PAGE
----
checking and coding case-notes; the preparation ofyearly reports is invariably left to junior staff, and, thoughthis may be claimed to be part of their training, it is nota satisfactory arrangement. A constantly high standardwill be achieved only when senior staff take a personaland responsible share in the work. Moreover, with thesmall numbers involved, results may vary considerablyfrom year to year in the same hospital; and the pro-vision of new maternity beds in the area may filter offselected groups of patients and thus influence results.From replies to a questionary sent out with the 1960
Rotunda Hospital report the Master concludes thatannual reports have a limited appeal.1 Tabular enumera-tion of cases was regarded as of little value, but somefound concise summaries and comments of interest;others were sceptical and thought that the informationwas insufficient to warrant important conclusions. In
1. Rotunda Hospital, Dublin: clinical report, 1961.
general, those who replied to the questionary believedthat the information set out in annual reports couldmore usefully be presented at monthly or quarterlydepartmental meetings in the individual hospitals.
Certainly the present type of annual report does notseem to command general support; and there is much tobe said for a change to the form suggested by the Cran-brook Committee,2 which recommended that reportsshould be extended to cover domiciliary practice so thatthe results for a whole area could be reviewed and
cooperation fostered between hospital, local health
authority, and general practitioner. With careful
planning it should be possible to secure simple, basicinformation on all maternities in large communities.The true incidence of various events in pregnancy couldbe established and valid comparisons made betweenareas in different parts of the country. With this in-formation it would also be possible to examine criticallythe uses to which maternity beds are put.2. Report of the Maternity Services Committee. H.M. Stationery Office,
DISTRIBUTION OF H. INFLUENZÆ
THE bacterial species Hamophilus infiuenzae is commonlypresent in the upper respiratory tract of healthy childrenand adults,l-3 but special culture media may be requiredfor its isolation. It is also the commonest pathogen in thesputum of patients with chronic bronchitis.4 Additionalevidence favouring the xtiological role of H. influence inchronic bronchitis is the demonstration of the organism inthe bronchi of patients with the disease 5 (in contrast tothe sterile bronchial tree of normal subjects) and thepresence of specific antibodies in high titre in the serum of66% of bronchitics compared with 6% of controls. 6Most of the strains of H. influenzae isolated from both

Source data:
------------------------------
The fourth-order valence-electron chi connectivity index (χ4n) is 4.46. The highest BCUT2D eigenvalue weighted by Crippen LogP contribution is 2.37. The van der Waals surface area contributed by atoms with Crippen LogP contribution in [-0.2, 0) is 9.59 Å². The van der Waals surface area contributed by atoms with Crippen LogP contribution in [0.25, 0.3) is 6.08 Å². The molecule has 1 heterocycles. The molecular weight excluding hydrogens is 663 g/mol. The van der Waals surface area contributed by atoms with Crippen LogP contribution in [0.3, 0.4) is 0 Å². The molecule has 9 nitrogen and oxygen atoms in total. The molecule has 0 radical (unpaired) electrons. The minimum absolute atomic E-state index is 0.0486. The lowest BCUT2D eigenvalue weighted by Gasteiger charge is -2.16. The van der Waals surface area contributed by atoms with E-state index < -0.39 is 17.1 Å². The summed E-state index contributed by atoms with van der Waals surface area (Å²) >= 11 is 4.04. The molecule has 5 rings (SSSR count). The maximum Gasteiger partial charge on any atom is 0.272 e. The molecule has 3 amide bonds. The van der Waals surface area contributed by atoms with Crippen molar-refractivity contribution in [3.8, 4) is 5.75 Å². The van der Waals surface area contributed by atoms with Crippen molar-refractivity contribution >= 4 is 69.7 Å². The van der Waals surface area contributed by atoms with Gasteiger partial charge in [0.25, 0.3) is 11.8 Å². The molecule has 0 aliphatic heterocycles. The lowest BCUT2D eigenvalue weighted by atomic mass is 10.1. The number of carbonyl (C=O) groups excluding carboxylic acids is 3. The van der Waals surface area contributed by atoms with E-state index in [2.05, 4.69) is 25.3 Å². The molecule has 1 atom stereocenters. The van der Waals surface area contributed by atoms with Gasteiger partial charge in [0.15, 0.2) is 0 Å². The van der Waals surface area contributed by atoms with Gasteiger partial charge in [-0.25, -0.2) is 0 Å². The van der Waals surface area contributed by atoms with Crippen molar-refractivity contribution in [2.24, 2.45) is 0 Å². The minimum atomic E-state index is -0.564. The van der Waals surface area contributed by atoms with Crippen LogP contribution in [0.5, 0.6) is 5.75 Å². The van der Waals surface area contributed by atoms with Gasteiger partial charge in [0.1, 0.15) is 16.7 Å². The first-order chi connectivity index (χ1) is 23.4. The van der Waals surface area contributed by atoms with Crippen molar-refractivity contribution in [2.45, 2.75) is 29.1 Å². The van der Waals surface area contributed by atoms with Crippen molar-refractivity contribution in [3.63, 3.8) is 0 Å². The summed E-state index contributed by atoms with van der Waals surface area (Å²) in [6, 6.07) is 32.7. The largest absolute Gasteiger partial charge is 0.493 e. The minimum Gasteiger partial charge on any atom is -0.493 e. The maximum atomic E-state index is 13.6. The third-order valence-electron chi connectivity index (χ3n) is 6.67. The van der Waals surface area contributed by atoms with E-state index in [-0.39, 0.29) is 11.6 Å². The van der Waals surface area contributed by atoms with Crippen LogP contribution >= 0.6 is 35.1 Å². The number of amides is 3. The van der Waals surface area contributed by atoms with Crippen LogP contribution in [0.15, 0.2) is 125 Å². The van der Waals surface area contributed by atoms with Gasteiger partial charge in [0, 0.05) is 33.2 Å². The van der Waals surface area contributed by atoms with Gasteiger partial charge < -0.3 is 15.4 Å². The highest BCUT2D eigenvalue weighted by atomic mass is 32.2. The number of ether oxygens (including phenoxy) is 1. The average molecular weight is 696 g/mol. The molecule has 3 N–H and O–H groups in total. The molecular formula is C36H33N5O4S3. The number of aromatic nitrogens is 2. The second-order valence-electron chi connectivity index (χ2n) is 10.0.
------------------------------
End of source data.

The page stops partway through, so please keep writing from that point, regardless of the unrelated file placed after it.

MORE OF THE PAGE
healthy subjects and chronic bronchitics are non-
capsulate3’ although it has been suggested that those fromchronic bronchitics may be derived from capsulate strainswhich have undergone partial degradation.8 On the otherhand strains of H. influenzae which cause meningitis,pneumonia, epiglottitis, and certain other acute infectionsare nearly always capsulate and belong to the Pittmansero-type b.9-11 H. influenza type b is also carried in theupper respiratory tract of healthy people, being found inabout 3% of children under five years of age and about 1 %of older children and adults,3 12 although there is evidencethat the .carriage-rate may be higher in the households ofchildren with hasmophilus meningitis.131. Blackburn, R. H., Boston, R. B., Gilmore, E. St. G., Lovell, R.,
Wilson, S. P., Smith, M. M. Rep. publ. Hlth med. Subj., Lond. 1930,no. 58.
2. Straker, E. A., Hill, A. B., Lovell, R. ibid. 1939, no. 90.3. Masters, P. L., Brumfitt, W., Mendez, R. L., Likar, M. Brit. med. J.
1958, i, 1200.4. Mulder, J. Proc. R. Soc. Med. 1956, 49, 773.5. Brumfitt, W., Willoughby, M. L. N., Bromley, L. L. Lancet, 1957, ii,
1306.6. Glynn, A. A. Brit. med. J. 1959, ii, 911.7. Wilson, G. S., Miles, A. A. in Topley and Wilson’s Principles of
Bacteriology and Immunology; vol. I. London, 1955.8. May, J. R. in Recent Trends in Chronic Bronchitis (edited by N. C.
Oswald); p. 178. London, 1958.9. Pittman, M. J. exp. Med. 1931, 53, 471.
10. Alexander, H. E., Ellis, C., Leidy, G. J. Pediat. 1942, 20, 673.11. Thilenius, O. G., Carter, R. E. ibid. 1959, 54, 372.12. Dawson, B., Zinneman, K. Brit. med. J. 1952, i, 740.13. Good, P. G., Fousek, M. D., Grossman, M. F., Boisvert, P. L. Yale J.
Biol. Med. 1943, 15, 913.
In Jamaica H. influenzae is a common cause of meningi-tis,14 and this has enabled Turk 15 to study carriage-ratesof this organism in families of patients with hasmophilusmeningitis and to compare the findings with those fromother samples of the island’s population. A carriage-rateof 41 % H. infiuenzae type b was found among six families’of patients with hxmophilus meningitis, compared with2-4% in a group of white non-Jamaican children living onthe island and 2-9% in Jamaican children. When a
nursery orphan home, which housed up to 15 babies, wassurveyed continuously for seven months,. H. infiuenzcetype b was isolated from up to 70% of the residents. Nobaby was found to be a carrier on entry to the nursery, andtherefore the organism must have been acquired sub-sequently. Nevertheless no case of meningitis occurred.These findings agree with those of Good et al.,1-3 whoconcluded that an abnormally high carriage-rate ofH. influenzae type b did not necessarily precede or give riseto a case of meningitis. Thus the significance of highcarriage-rates of H. infiuenzae type b is not clear. The highisolation-rate of the organism from families of patientswith haemophilus meningitis resembles the situationdescribed by Glover 16 in connection with meningococcalmeningitis; but here the similarity ends, for, althoughseasonal fluctuations in incidence of hxmophilus meningitishave been described,17 no epidemic has ever been reported.Turk concludes that a high concentration of this organismin a population is compatible with normal health, and thatthe significance of high concentrations in the homes ofpatients with haemophilus meningitis is uncertain.
VIEW OF AMERICAN PLASTIC SURGERY
WHETHER the returned traveller is talking about
churchgoing or the use of frozen foods, we in this countryexpect him to tell us that there is more of it in the UnitedStates than here. But among the impressions of Americanplastic surgery gained by Mr. Noel Thompson 18 in a six-14. Turk, D. C., Wynter, H. H. W. Indian med. J. 1961, 10, 118.15. Turk, D. C. J. Hgy., Camb. 1963, 61, 247.16. Glover, J. A. Spec. Rep. Ser. med. Res. Coun., Lond. 1920 no. 50, p. 133.17. Neal, J. B., Jackson, H. W., Applebaum, E. J. Amer. med. Ass. 1934,
102, 513.18. Thompson, N. Brit. J. plast. Surg. 1963, 16, 109.